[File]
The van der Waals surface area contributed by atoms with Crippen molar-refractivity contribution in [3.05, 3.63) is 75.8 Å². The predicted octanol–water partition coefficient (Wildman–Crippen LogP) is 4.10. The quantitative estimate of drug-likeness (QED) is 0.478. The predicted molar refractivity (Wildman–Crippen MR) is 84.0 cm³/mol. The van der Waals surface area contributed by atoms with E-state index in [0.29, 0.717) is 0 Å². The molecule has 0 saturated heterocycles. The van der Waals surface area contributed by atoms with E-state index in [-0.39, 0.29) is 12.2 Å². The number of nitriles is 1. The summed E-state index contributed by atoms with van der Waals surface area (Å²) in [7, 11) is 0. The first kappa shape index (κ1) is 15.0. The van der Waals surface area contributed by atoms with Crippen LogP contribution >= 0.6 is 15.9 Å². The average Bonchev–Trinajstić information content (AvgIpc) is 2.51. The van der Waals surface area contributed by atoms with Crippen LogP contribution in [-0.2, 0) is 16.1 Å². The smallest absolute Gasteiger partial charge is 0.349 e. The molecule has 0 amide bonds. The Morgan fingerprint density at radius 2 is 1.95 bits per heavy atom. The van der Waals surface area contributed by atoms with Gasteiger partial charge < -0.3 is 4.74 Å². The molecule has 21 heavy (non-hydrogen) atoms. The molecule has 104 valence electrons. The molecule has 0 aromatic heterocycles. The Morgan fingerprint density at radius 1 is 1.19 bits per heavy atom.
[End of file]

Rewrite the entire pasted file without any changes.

The van der Waals surface area contributed by atoms with Crippen molar-refractivity contribution in [3.05, 3.63) is 75.8 Å². The predicted octanol–water partition coefficient (Wildman–Crippen LogP) is 4.10. The quantitative estimate of drug-likeness (QED) is 0.478. The predicted molar refractivity (Wildman–Crippen MR) is 84.0 cm³/mol. The van der Waals surface area contributed by atoms with E-state index in [0.29, 0.717) is 0 Å². The molecule has 0 saturated heterocycles. The van der Waals surface area contributed by atoms with E-state index in [-0.39, 0.29) is 12.2 Å². The number of nitriles is 1. The summed E-state index contributed by atoms with van der Waals surface area (Å²) in [7, 11) is 0. The first kappa shape index (κ1) is 15.0. The van der Waals surface area contributed by atoms with Crippen LogP contribution >= 0.6 is 15.9 Å². The average Bonchev–Trinajstić information content (AvgIpc) is 2.51. The van der Waals surface area contributed by atoms with Crippen LogP contribution in [-0.2, 0) is 16.1 Å². The smallest absolute Gasteiger partial charge is 0.349 e. The molecule has 0 amide bonds. The Morgan fingerprint density at radius 2 is 1.95 bits per heavy atom. The van der Waals surface area contributed by atoms with Gasteiger partial charge < -0.3 is 4.74 Å². The molecule has 21 heavy (non-hydrogen) atoms. The molecule has 104 valence electrons. The molecule has 0 aromatic heterocycles. The Morgan fingerprint density at radius 1 is 1.19 bits per heavy atom.